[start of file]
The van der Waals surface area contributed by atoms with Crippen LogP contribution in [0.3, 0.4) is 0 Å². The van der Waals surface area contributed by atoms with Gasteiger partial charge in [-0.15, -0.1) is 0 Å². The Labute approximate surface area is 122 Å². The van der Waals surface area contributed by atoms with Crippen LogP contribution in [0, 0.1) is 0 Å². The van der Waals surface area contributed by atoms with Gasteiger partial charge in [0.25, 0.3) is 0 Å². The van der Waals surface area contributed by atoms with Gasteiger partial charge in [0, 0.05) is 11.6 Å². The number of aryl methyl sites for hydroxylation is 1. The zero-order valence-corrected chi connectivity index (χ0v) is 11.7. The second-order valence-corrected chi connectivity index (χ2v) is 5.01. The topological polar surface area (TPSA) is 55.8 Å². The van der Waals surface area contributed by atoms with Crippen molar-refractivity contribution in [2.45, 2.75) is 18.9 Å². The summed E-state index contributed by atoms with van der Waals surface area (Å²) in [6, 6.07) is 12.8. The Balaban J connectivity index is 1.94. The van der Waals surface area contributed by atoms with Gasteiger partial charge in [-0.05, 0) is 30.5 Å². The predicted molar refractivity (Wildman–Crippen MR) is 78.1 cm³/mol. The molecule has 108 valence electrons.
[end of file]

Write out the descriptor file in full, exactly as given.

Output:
The van der Waals surface area contributed by atoms with Crippen LogP contribution in [0.3, 0.4) is 0 Å². The van der Waals surface area contributed by atoms with Gasteiger partial charge in [-0.15, -0.1) is 0 Å². The Labute approximate surface area is 122 Å². The van der Waals surface area contributed by atoms with Crippen LogP contribution in [0, 0.1) is 0 Å². The van der Waals surface area contributed by atoms with Gasteiger partial charge in [0.25, 0.3) is 0 Å². The van der Waals surface area contributed by atoms with Gasteiger partial charge in [0, 0.05) is 11.6 Å². The number of aryl methyl sites for hydroxylation is 1. The zero-order valence-corrected chi connectivity index (χ0v) is 11.7. The second-order valence-corrected chi connectivity index (χ2v) is 5.01. The topological polar surface area (TPSA) is 55.8 Å². The van der Waals surface area contributed by atoms with Crippen molar-refractivity contribution in [2.45, 2.75) is 18.9 Å². The summed E-state index contributed by atoms with van der Waals surface area (Å²) in [6, 6.07) is 12.8. The Balaban J connectivity index is 1.94. The van der Waals surface area contributed by atoms with Gasteiger partial charge in [-0.05, 0) is 30.5 Å². The predicted molar refractivity (Wildman–Crippen MR) is 78.1 cm³/mol. The molecule has 108 valence electrons.